The latest Russian actions over the Northern Territories, combined with the treatment of journalism and the somewhat opaque legal procedures, seem to reveal that there is much left to be desired in the Russian process of realizing a society based on democracy, social justice and human rights.
One might recall that during the period of Japan-Russia conflicts at the beginning of the 20th century, several Japanese groups tried, in their respective fashion, to join forces with those Russians and peoples in Finland, Poland and other neighbors of Russia to protest against authoritarian czarism and to obtain international recognition of Japan’s efforts for political and economic modernization. In many peoples’ eyes, at the turn of the last century, Japan represented a new force for modernity and freedom, while Russia was viewed as an old, authoritarian political entity.
Viewed in historical context, the policy that Japan should adopt vis-a-vis a hardline Russia should not be such as to accuse Russia violently of unfriendly acts toward Japan; it should instead associate itself with enlightened democratic forces in Russia. The policy also should appeal to the international community for the need to pull Russia onto the right track of democratization and rule by law, reminding people of the real implications of the trend in Russian politics that reflects on Russian dealings with Japan on the territorial issue.
In this context, we should recall that the Russian government’s membership in the Group of Eight developed nations and Russian participation in the Asia-Pacific forum of dialogue is based on the assumption that Russia has taken off its authoritarian coat and become a truly democratic nation observing the principle of law and justice and the spirit of free enterprise. If this assumption is betrayed, we may have to reconsider the wisdom of letting Russian authorities fully participate in such dialogues.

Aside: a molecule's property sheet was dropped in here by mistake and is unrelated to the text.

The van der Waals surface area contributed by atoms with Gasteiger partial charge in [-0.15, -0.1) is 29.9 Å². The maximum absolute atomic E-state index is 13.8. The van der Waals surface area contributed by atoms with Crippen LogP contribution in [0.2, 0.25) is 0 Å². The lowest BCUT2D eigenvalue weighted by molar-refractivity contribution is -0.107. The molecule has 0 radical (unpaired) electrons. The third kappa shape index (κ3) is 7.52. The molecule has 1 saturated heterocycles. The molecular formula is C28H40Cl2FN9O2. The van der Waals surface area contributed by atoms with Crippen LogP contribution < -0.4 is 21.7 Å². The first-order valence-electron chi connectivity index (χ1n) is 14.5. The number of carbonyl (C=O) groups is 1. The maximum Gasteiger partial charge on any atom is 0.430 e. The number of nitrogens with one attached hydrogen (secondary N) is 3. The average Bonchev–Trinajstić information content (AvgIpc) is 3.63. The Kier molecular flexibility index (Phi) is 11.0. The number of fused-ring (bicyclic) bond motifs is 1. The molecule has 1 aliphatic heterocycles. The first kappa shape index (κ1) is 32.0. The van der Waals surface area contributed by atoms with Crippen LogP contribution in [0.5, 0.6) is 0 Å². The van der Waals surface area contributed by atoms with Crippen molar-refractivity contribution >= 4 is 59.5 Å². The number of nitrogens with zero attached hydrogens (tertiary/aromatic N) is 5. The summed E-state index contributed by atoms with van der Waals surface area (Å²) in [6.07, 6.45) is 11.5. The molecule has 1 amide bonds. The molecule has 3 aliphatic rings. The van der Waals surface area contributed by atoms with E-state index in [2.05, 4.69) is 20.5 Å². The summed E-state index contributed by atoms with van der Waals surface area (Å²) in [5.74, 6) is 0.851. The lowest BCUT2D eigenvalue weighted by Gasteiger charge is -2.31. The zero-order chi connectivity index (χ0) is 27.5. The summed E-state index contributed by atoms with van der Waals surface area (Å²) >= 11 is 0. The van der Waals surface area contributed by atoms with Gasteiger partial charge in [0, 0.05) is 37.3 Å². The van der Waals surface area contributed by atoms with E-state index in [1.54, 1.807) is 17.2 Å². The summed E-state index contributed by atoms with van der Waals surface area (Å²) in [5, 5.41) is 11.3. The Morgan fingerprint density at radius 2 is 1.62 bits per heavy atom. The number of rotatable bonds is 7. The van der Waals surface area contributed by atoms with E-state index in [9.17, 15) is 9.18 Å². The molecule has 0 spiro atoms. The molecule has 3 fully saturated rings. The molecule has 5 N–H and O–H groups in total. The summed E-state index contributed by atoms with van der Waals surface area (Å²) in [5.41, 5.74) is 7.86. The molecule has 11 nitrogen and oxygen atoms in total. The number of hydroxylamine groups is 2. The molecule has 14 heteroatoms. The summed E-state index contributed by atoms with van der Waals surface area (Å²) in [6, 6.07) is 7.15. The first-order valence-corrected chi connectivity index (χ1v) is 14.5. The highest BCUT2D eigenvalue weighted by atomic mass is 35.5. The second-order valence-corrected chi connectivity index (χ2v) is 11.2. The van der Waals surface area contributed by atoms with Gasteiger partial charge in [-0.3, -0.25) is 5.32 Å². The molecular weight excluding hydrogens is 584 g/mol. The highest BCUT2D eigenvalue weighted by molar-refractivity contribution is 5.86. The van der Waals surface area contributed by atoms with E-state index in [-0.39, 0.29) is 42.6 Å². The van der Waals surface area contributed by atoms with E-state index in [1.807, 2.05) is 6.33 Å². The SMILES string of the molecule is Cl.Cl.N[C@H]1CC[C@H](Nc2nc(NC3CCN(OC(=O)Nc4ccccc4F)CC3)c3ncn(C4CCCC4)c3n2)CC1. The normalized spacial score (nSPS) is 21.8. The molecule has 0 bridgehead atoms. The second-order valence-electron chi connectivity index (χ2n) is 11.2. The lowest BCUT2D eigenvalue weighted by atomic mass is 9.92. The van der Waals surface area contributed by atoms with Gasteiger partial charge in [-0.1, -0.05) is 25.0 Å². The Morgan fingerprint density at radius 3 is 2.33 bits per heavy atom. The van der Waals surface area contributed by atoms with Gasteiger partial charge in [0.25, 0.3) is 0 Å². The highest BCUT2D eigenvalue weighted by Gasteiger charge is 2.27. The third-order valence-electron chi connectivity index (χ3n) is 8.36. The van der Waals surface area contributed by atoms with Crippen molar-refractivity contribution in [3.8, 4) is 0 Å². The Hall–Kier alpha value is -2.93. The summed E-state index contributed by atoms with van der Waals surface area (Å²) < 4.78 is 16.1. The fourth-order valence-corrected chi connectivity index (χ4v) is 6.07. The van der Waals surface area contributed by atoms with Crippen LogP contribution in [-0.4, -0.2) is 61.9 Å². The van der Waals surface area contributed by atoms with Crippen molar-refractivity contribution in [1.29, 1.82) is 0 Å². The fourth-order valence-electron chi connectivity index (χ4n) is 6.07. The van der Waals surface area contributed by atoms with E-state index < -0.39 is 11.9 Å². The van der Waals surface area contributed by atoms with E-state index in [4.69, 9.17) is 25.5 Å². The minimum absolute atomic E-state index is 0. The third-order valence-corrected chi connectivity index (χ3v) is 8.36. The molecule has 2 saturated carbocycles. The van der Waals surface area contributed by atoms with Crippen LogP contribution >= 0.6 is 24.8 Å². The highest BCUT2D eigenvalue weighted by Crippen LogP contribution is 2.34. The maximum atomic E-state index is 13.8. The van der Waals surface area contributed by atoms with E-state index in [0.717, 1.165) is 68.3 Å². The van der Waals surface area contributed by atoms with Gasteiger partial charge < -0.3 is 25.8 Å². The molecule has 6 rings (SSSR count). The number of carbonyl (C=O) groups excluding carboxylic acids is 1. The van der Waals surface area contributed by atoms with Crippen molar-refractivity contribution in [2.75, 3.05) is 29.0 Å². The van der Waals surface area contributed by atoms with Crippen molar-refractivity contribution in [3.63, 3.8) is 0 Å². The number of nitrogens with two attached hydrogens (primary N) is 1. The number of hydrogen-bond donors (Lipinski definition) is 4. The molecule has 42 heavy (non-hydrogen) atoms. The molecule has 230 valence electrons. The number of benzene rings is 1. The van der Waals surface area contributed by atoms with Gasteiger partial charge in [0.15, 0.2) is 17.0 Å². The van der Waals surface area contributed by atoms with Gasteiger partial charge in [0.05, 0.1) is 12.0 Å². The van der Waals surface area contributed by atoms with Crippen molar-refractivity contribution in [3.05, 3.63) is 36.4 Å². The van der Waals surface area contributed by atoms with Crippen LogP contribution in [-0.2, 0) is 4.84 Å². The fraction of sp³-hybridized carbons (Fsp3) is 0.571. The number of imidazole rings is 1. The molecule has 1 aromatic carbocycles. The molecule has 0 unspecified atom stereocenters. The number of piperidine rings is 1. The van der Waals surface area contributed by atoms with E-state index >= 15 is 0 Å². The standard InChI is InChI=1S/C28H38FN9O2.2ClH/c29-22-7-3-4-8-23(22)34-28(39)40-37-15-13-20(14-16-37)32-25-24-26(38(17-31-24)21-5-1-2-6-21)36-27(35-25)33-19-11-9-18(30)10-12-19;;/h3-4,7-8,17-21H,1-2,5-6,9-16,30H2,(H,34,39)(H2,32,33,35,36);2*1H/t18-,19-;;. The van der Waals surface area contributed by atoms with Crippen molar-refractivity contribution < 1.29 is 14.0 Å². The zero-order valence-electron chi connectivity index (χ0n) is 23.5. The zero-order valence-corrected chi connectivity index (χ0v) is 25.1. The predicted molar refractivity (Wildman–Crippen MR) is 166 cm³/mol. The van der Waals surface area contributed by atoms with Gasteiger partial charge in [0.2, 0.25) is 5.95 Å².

There is, however, a more pressing matter that the international community in East Asia and the Pacific must take into account concerning recent developments in Russian internal and external politics: Russia is in danger of becoming an element of concern or a potential source of instability in East Asia.
Nationalism-oriented and authoritarianism-tilted Russian politics is likely to discourage movement in China toward democracy and may even encourage continuation of the dictatorial regime in North Korea. In any event, the latest political developments in Russia make people wonder once again whether Russia can be a real politico-economic partner to Japan, Europe, the United States and other like-minded countries in Asia and the Pacific.
The Russian stance and actions with regard to the Northern Territories is not, in essence, a bilateral issue between Japan and Russia; it is a litmus test of the Russian image and position as recognized by the international community.
Kazuo Ogoura, a political science professor at Aoyama Gakuin University, is president of the Japan Foundation. He has served as Japanese ambassador extraordinary and plenipotentiary to Vietnam (1994-95), South Korea (1997-99) and France (1999-2002).